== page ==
Between 9 and 11 MILLION animals die every year in shelters and only you can stop it. I do my best to save every life I can but rescues are always full, and there are more animals coming in everyday than there are homes.

My point to all of this DON’T BREED OR BUY WHILE SHELTER PETS DIE!

Hate me if you want to. The truth hurts and reality is what it is. I just hope I maybe changed one person’s mind about breeding their dog, taking their loving pet to a shelter, or buying a dog. I hope that someone will walk into my shelter and say “I saw this and it made me want to adopt.” THAT WOULD MAKE IT WORTH IT.

by: 

###

I had, dear readers, for all these years I have lived, thought that we human beings were the only creatures who committed suicide.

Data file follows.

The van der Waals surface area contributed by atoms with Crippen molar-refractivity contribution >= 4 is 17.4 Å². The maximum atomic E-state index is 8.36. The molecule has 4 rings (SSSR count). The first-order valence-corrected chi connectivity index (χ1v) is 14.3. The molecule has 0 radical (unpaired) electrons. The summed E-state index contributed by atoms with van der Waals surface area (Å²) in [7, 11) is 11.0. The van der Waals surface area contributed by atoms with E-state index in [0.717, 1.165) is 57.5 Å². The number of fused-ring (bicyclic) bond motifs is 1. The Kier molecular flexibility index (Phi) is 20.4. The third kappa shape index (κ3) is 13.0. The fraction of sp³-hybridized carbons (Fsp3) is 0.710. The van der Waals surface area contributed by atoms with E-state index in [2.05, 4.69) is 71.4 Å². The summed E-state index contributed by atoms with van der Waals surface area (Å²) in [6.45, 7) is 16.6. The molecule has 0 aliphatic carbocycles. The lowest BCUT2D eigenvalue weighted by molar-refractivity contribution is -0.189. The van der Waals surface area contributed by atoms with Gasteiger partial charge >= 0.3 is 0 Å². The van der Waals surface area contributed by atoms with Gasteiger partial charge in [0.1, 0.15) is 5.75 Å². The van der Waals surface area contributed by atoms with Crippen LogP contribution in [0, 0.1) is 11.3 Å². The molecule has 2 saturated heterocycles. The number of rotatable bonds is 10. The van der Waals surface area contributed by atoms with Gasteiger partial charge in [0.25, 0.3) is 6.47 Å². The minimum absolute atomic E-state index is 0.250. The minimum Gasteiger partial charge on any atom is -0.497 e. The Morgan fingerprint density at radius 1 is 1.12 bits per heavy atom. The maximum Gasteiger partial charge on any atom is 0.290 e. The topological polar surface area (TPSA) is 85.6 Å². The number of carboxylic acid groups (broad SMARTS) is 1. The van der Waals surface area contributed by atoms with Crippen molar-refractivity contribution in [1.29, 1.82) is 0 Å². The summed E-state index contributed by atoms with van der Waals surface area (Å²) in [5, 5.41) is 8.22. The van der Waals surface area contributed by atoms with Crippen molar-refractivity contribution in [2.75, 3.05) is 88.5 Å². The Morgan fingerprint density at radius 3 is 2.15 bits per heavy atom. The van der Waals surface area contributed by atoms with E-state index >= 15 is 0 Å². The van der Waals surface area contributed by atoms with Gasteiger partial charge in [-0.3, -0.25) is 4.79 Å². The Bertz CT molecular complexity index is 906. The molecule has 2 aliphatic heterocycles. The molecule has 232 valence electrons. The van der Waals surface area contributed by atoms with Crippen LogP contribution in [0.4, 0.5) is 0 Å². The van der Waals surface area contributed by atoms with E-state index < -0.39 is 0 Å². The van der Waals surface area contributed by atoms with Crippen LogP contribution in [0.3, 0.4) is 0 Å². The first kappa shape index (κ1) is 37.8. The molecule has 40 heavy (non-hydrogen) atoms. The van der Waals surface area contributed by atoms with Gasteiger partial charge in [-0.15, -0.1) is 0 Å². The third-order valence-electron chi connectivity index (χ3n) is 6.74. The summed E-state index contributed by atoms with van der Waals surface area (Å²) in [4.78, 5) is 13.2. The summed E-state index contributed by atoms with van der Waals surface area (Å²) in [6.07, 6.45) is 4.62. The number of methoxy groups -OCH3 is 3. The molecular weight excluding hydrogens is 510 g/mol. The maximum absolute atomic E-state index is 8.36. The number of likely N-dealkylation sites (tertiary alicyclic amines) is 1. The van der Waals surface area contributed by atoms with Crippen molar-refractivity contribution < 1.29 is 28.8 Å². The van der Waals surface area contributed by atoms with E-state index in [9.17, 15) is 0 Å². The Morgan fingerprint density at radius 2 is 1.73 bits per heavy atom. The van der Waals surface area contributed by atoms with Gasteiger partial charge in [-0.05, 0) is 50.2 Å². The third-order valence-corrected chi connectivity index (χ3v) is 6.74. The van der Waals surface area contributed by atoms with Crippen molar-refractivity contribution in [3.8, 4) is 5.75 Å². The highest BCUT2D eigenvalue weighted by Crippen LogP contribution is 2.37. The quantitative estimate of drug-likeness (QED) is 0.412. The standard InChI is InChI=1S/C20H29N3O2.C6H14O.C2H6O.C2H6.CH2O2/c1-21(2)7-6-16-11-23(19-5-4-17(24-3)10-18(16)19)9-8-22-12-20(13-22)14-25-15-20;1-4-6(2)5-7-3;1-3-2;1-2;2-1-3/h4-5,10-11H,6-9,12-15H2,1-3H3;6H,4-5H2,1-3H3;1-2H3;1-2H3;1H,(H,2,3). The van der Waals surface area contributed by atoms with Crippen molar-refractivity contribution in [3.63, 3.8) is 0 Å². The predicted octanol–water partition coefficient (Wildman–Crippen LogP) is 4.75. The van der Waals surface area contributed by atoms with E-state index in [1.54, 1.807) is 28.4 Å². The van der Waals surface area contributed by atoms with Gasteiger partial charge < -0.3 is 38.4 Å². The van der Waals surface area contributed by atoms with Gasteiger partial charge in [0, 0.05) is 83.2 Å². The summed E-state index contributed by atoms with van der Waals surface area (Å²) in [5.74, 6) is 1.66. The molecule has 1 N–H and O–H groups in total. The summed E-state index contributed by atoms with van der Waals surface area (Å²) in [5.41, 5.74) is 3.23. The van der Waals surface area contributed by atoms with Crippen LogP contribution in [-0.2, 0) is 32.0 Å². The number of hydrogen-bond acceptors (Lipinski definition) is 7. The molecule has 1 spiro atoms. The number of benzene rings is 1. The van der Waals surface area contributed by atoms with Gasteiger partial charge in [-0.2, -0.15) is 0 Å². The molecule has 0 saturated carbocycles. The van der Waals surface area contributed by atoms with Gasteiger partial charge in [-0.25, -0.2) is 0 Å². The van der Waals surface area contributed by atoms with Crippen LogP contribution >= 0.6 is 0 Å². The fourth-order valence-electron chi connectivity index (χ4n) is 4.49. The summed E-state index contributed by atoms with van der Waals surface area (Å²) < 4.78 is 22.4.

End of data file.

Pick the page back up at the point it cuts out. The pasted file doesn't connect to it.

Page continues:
I was wrong.

I learned this sadness of reality through a post at ATS by Predator187, a great contributor, which led to the original source. Yes, I’m always there. I opened the post because the title was shocking and I thought that it couldn’t possibly be real.

It was.

This is the most disturbing thing I have read and learned in a very long time. To think that animals… who I DO believe have intelligence, language and emotion… despite what people say… to think that they for whatever reason can find themselves in a situation so horrible that they think thoughts of suicide… and then actually do it… like we do… is a really bad indication of just how screwed up this planet has become. And in this case, it is the direct fault of human beings.

Specifically, in this instance, the Chinese. And their TCM, or Traditional Chinese Medicine, which uses bits of animals for supposed cures. Including cockroaches. And bears. Many of these treatments are meant to be used for illnesses, as you’d expect. Many of these processed parts are sold to the masses as a sort of stamina booster.